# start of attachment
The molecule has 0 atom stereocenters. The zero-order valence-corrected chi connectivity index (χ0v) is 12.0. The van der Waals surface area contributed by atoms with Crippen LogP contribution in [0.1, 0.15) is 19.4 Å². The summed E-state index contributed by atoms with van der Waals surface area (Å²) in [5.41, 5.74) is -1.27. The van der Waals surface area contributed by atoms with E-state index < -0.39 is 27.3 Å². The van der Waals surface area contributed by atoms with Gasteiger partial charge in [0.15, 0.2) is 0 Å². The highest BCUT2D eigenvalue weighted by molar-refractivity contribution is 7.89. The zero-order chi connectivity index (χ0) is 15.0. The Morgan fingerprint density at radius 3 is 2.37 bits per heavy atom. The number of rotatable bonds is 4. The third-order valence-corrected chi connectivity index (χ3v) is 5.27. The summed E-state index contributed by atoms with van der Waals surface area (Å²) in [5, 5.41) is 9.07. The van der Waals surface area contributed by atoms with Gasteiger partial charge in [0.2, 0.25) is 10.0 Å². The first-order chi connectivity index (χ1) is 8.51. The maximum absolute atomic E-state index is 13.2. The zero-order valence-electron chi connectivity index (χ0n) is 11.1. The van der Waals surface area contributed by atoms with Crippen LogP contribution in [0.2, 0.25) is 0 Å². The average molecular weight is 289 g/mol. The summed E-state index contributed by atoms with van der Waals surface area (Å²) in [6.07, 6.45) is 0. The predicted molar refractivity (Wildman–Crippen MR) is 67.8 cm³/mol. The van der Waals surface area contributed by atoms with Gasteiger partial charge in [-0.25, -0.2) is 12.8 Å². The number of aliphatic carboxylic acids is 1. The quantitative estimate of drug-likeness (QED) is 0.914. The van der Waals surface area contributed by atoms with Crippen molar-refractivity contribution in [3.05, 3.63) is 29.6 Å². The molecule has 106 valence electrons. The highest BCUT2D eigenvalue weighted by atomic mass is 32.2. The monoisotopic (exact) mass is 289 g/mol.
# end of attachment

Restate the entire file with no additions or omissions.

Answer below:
The molecule has 0 atom stereocenters. The zero-order valence-corrected chi connectivity index (χ0v) is 12.0. The van der Waals surface area contributed by atoms with Crippen LogP contribution in [0.1, 0.15) is 19.4 Å². The summed E-state index contributed by atoms with van der Waals surface area (Å²) in [5.41, 5.74) is -1.27. The van der Waals surface area contributed by atoms with E-state index < -0.39 is 27.3 Å². The van der Waals surface area contributed by atoms with Gasteiger partial charge in [0.15, 0.2) is 0 Å². The highest BCUT2D eigenvalue weighted by molar-refractivity contribution is 7.89. The zero-order chi connectivity index (χ0) is 15.0. The Morgan fingerprint density at radius 3 is 2.37 bits per heavy atom. The number of rotatable bonds is 4. The third-order valence-corrected chi connectivity index (χ3v) is 5.27. The summed E-state index contributed by atoms with van der Waals surface area (Å²) in [5, 5.41) is 9.07. The van der Waals surface area contributed by atoms with Gasteiger partial charge in [0.2, 0.25) is 10.0 Å². The first-order chi connectivity index (χ1) is 8.51. The maximum absolute atomic E-state index is 13.2. The zero-order valence-electron chi connectivity index (χ0n) is 11.1. The van der Waals surface area contributed by atoms with Crippen LogP contribution in [0.2, 0.25) is 0 Å². The average molecular weight is 289 g/mol. The summed E-state index contributed by atoms with van der Waals surface area (Å²) in [6.07, 6.45) is 0. The predicted molar refractivity (Wildman–Crippen MR) is 67.8 cm³/mol. The van der Waals surface area contributed by atoms with Gasteiger partial charge in [-0.25, -0.2) is 12.8 Å². The number of aliphatic carboxylic acids is 1. The quantitative estimate of drug-likeness (QED) is 0.914. The van der Waals surface area contributed by atoms with Crippen molar-refractivity contribution in [3.05, 3.63) is 29.6 Å². The molecule has 106 valence electrons. The highest BCUT2D eigenvalue weighted by atomic mass is 32.2. The monoisotopic (exact) mass is 289 g/mol.